Having summer football this season is a big help as the Spartans had just a month to get ready for the spring campaign, Lisnic said. He also likes the vibe Pattison brings to the team.

“He brings a lot of energy and it may be the energy some kids need,” Lisnic said.

Oak Lawn players raise their helmets during a recent summer practice. Photo by Jeff Vorva

Another pro soccer team in Chicago is in the House

By Jeff Vorva

Peter Wilt is at it again.

The man who was a huge influence in bringing the Chicago Fire and Chicago Red Stars to the area and helped pioneer other soccer teams in the Midwest, said Chicago is big enough to support another pro team and has hatched the Chicago House Athletic Club, a team that is in the third-division National Independent Soccer League and will play its home games at SeatGeek Stadium in Bridgeview.

That’s the same site that on July 14, Wilt and his partner, Night Train Veeck (grandson of former White Sox owner and out-of-the-box innovator Bill Veeck) spoke to the United Business Association of Midway group about their plans for the House.

“We are a community organization that happens to play soccer,” Wilt said. “We want to be a positive agent of change in Chicago. We want to use this as a community asset.

“It really bugs me when you get these wealthy owners that threaten to move to another city. They make it out like it’s their team. This isn’t a typical business where a guy owns a business and it’s his business. This is a community team. You are depending on the community to support you. It’s something that belongs to the people and belongs to the fans.”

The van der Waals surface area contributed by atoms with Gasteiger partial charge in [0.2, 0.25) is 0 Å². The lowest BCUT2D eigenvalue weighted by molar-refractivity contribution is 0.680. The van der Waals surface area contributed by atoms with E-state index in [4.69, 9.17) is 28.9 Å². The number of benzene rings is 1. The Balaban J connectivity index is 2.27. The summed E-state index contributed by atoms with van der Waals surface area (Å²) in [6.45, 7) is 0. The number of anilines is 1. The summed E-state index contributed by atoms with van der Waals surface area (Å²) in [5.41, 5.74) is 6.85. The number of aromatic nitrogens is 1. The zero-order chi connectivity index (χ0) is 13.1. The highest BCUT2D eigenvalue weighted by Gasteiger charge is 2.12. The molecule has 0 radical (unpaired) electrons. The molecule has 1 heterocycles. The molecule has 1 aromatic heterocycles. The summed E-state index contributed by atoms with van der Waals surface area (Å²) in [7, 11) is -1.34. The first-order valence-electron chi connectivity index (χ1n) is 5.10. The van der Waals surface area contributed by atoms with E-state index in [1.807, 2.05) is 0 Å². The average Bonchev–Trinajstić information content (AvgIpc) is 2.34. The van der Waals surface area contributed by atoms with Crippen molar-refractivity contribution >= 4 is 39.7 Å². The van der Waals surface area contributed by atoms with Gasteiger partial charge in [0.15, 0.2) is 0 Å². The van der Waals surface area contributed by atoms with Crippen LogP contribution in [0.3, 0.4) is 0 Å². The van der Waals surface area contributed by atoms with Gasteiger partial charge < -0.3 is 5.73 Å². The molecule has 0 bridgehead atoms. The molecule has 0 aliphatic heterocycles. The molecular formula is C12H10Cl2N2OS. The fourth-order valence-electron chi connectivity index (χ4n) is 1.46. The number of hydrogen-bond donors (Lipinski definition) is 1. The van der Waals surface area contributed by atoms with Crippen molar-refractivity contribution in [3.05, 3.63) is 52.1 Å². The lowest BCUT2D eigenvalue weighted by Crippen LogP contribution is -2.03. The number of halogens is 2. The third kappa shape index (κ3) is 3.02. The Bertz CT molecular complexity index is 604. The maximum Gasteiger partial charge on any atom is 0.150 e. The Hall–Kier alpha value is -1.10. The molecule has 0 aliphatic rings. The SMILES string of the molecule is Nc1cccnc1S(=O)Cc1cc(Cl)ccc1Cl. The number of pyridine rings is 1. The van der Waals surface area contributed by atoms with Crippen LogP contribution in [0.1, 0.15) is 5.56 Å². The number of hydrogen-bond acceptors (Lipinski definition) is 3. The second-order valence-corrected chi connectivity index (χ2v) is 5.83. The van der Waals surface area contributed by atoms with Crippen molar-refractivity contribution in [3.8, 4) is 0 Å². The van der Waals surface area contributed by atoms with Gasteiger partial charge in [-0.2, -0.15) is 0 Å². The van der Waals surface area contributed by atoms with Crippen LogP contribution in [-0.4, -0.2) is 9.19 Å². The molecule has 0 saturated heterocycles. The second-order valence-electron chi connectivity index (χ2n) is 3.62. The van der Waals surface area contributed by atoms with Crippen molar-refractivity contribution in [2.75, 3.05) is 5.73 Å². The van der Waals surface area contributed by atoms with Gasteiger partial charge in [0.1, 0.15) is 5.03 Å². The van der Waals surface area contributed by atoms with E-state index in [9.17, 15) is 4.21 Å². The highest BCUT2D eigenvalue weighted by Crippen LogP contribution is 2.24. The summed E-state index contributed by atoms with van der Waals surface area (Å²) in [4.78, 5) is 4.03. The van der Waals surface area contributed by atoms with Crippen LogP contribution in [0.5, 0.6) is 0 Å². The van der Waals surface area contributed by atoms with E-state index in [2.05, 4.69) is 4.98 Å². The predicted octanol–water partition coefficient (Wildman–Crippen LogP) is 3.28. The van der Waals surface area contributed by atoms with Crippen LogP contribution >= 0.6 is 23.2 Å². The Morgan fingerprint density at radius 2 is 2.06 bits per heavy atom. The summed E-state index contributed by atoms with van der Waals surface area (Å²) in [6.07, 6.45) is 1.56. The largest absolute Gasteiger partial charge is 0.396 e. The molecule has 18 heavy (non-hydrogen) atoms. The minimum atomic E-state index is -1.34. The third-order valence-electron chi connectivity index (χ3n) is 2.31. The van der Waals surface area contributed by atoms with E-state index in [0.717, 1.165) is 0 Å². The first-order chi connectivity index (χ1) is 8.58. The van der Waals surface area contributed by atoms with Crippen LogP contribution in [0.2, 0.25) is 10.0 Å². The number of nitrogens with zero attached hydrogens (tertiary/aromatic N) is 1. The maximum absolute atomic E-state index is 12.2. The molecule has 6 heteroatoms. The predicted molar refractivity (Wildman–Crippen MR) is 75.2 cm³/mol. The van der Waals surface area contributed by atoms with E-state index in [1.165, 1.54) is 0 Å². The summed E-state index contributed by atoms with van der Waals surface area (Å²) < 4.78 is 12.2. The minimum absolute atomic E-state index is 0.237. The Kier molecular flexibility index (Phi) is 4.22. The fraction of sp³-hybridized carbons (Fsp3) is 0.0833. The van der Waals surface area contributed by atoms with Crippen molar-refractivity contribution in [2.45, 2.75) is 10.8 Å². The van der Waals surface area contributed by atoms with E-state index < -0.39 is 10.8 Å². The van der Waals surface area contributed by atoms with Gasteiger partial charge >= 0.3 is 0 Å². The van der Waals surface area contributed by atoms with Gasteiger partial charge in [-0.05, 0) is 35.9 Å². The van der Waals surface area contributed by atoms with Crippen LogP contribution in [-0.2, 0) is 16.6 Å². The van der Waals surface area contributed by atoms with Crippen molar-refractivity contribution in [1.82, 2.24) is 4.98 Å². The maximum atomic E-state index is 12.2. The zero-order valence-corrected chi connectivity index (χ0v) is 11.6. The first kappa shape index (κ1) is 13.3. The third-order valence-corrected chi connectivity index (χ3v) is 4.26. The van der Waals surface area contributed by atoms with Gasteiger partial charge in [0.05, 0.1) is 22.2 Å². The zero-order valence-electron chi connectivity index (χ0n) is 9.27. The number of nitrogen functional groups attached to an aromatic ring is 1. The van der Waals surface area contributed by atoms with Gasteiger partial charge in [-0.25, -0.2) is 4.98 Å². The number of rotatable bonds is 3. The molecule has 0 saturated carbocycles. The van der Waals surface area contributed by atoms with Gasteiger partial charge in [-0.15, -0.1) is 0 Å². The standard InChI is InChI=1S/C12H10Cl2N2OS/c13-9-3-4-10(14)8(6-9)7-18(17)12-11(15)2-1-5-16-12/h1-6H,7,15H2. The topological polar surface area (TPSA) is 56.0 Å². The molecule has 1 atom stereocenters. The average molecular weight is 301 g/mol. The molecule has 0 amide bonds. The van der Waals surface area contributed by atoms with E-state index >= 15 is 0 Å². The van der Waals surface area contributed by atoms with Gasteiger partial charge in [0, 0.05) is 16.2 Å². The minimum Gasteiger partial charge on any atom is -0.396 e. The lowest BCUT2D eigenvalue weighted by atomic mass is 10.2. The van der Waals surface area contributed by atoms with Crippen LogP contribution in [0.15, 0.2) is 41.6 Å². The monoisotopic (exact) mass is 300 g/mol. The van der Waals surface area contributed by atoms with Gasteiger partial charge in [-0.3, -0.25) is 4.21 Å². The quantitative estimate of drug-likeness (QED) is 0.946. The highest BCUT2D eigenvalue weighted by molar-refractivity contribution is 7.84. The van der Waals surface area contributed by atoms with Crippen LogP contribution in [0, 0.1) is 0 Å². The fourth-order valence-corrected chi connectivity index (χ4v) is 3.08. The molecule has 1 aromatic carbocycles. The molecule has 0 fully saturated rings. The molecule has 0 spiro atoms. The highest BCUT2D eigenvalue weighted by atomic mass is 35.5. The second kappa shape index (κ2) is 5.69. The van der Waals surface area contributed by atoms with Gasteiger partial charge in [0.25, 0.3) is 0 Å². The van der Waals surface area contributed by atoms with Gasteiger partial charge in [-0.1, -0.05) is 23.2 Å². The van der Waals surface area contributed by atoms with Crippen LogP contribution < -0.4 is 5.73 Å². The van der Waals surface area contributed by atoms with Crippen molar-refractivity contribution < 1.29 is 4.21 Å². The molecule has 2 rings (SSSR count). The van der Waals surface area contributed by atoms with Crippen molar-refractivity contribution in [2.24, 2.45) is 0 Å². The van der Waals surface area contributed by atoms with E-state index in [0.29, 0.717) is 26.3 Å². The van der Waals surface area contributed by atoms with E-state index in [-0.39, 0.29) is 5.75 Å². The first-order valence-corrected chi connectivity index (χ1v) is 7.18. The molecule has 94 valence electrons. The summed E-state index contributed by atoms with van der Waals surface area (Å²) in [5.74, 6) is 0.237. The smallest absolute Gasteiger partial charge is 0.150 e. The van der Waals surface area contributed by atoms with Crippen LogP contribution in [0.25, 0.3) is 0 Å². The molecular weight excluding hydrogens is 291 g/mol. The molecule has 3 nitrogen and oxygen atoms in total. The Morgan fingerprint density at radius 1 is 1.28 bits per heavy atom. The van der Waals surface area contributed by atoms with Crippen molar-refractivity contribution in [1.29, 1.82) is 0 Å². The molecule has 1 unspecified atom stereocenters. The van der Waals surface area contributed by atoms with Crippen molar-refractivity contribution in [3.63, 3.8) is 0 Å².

Veeck, who said Night Train is his given name, said this is a budding business model in which fans will have a stake in the ownership and there is a clause in which fans could even fire the coach if need be.

“We have ambitious plans,” Veeck said. “We’re working on a fan-ownership concept of a team. Think the Green Bay Packers but instead of giving out certificates, we will offer voting rights and a voice in decisions.”

The fans already had their say as they voted on the name, which Wilt and Veeck thinks is perfect as it embodies the city’s architecture and music among other things.

House officials had a Moniker Madness for the fans in which 68 names were considered and 67 were eliminated bracket style. The House, Second City FC, Point Chicago and the Sting were in the final four.